Logo Title Quebec Reading Connection

How to Build a Plane

Lacey, Saskia (Author)
Sodomka, Martin (Illustrator)
Quarto 2015. 64 pages
First published: 2015
ISBN: 9781633220416 (hardcover)
Original language: English
Dewey: 629.133
Book type: Non-Fiction

Text Elements:

recurring patterns

Reading Range

 
Cycle
Elementary
Secondary
 
1
2
3
1
2
ELA
K
1
2
3
4
5
6
1
2
3
4
5
ESL
1
2
3
4
5
6
1
2
3
4
5
ESL Intensive & Enriched
5
6
1
2
3
4
5

Description:

Eli is a mouse “with an elephant-sized imagination” and he and his friends, Phoebe the sparrow and Hank the frog—the “Scrap Pack”—are going to build an airplane. Although Phoebe doesn’t need another set of wings and Hank is afraid of heights, they join their ambitious friend. The frog and the bird rein in Eli’s more outlandish designs, like his plan for 23 engines, and start with a glider. They forage for scrap parts and carefully follow a blueprint. When the plane is built, they turn their attention to learning to fly: how to bank, climb and turn. All the while, Eli can’t help but fantasize about becoming “Eli Knievel, Stunt Pilot.” Their maiden flight has a rough landing, but the three would-be engineers learn from their mistakes and try again. The narrative concludes with a summary of “How to Build a Plane in 5 Steps,” breaking down the characters’ undertaking into major steps.

The animal characters, rendered in watercolour, are shown in various stages of construction, consideration and, finally, flight. Other images show air-current patterns, labelled schematics of sections of the frame and tracings of “Flips and Tricks.” The graph-paper background of each page suggests the design and drafting that are instrumental in Eli and his friends’ dream of flight. Other illustrations depict the paraphernalia of flight, such as a windsock, a map and flight instruments.

  •  

    Create a chart of aviation lingo. Highlight what you believe to be essential vocabulary for young pilots (e.g. fuselage, lift, cockpit). Lay the words out in an interesting format with the meaning alongside. Add colour and illustrations to make it engaging.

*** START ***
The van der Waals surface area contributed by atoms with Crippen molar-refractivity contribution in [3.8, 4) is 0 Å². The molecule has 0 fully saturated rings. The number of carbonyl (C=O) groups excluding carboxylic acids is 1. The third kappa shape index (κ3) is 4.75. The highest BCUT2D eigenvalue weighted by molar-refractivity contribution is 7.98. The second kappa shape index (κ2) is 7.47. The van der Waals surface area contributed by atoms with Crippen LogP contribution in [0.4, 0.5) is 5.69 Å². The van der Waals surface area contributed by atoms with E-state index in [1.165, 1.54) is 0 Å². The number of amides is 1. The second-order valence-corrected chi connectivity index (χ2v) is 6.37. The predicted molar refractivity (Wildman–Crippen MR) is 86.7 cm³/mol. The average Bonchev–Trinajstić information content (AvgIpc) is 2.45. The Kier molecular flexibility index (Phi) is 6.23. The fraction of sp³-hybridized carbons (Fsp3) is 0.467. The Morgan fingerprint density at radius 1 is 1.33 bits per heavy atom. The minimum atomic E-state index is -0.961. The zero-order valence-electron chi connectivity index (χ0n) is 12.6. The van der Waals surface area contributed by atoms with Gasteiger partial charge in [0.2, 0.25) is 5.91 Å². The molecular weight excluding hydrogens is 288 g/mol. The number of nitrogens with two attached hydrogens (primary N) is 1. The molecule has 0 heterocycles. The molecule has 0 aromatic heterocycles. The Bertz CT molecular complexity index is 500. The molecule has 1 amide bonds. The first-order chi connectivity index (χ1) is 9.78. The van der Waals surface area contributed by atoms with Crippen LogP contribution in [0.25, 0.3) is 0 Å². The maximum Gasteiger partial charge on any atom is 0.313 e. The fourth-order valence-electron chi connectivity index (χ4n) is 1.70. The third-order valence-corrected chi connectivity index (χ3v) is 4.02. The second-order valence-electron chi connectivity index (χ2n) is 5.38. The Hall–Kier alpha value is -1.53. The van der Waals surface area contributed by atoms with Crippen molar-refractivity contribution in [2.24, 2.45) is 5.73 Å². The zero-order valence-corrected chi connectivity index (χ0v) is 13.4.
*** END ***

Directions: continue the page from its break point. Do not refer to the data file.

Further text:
•  

    The design of airplanes is inspired by the shape of birds. Do research on a student-friendly site to find other human inventions whose genesis is based on natural phenomena (sonar, Velcro, bullet trains, etc.).

  •  Create an instruction manual for the building and assembly of something that interests you. Remember to use ordinal numbers such as first, second, third.
  •  

    Create a paper airplane. Observe and discuss how it can fly.

  •  

    Brainstorm and list vocabulary that you know about planes. Add more words as you read.

  •  Draw a timeline of the airplane construction in the book. Discuss how the three friends cooperated to create the plane.
  •  

    Create an illustrated airplane glossary for a passenger and one for a student pilot. How will the two be different? Why?

  • To adopt effective work methods
  • To solve problems
  • To use creativity
  • To use information
  • To use information and communications technologies
  • Personal and Career Planning
  • Science and Technology